Roanoke Times Copyright (c) 1995, Landmark Communications, Inc. DATE: SUNDAY, July 31, 1994 TAG: 9408010055 SECTION: VIRGINIA PAGE: B8 EDITION: METRO SOURCE: Associated Press DATELINE: NEWPORT NEWS LENGTH: Short
Arch Crittenden, the organizer of ``Goods for Guns,'' was among those who watched as sparks shot from the furnace at Newport News Shipbuilding & Dry Dock Co.
``We're not anti-gun,'' he said over the roar of the furnace. ``We're not trying to take guns away from anybody.''
He said if people want to own a gun, that's fine with him. ``The guns we want are the non-essential ones - the ones that are just laying around out there.''
The guns were cast into about 100 gray paperweights bearing the ``Goods for Guns'' logo.
Saturday marked the end of a project that Crittenden had worked on for more than a year. The idea hit him after he learned that his new wife was keeping a cheap handgun in their home.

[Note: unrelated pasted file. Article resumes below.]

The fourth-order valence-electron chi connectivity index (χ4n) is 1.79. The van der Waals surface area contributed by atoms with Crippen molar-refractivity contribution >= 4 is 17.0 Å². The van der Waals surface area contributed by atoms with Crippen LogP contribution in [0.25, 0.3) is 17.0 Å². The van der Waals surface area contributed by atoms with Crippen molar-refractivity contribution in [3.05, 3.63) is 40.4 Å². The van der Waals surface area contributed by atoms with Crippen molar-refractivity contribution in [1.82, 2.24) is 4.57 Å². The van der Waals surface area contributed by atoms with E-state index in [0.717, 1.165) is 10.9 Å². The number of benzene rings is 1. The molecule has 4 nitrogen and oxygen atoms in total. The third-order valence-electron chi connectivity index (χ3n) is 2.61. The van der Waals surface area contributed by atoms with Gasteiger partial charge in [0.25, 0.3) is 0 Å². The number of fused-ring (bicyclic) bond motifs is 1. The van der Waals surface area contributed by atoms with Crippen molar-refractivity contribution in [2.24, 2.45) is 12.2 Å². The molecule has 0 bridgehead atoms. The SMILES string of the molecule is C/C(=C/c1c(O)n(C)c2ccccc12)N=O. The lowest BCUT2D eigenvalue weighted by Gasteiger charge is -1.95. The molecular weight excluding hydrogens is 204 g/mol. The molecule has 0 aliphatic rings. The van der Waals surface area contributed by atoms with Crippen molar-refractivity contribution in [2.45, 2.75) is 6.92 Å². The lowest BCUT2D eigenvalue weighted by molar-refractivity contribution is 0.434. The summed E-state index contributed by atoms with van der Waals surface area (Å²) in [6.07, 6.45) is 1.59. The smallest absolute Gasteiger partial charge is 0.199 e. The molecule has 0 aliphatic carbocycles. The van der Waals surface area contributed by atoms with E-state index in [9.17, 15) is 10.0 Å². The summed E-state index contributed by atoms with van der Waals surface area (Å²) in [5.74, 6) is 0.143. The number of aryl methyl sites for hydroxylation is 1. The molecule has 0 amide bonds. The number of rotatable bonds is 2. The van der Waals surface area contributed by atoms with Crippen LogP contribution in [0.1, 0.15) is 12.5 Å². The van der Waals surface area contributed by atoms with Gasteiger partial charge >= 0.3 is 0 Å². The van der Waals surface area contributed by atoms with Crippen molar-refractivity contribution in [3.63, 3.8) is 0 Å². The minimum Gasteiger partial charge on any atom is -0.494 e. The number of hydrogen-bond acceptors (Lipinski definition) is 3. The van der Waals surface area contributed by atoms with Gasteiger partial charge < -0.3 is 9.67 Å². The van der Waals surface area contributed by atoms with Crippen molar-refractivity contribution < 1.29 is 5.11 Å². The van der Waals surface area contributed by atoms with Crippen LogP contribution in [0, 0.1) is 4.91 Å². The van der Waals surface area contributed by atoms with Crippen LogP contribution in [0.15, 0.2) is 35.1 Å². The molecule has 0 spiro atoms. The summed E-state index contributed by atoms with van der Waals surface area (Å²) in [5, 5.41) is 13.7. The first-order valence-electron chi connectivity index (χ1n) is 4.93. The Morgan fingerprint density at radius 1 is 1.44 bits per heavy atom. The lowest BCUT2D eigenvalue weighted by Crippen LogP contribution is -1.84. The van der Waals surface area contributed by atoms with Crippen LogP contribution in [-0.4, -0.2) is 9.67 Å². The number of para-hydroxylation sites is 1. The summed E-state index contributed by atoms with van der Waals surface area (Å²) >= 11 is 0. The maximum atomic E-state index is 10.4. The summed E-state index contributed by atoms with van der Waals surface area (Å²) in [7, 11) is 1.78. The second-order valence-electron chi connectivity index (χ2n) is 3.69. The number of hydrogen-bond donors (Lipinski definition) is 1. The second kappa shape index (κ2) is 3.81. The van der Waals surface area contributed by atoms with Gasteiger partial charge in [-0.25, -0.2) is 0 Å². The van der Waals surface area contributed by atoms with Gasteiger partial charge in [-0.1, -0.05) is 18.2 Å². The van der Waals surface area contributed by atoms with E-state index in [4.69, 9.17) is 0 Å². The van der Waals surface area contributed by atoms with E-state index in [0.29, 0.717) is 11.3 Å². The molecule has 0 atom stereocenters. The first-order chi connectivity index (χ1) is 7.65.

She didn't know how to use it and had never fired it, he said.
``I said, if we start a program where people could turn in unwanted guns, would she turn in hers. Thirty seconds later, she'd made her decision.''
Crittenden hooked up with the Virginia Beach Police Department and WAVY-TV. With their help, he made the gun exchange a regional program, offering people cash or goods for their unwanted weapons.
The actual exchanges took place in the spring, with officials from six area police departments taking in about 1,019 guns.
The arsenal included dozens of cheap handguns, an automatic rife, a 1920s Smith and Wesson revolver and about 50 sawed-off shotguns.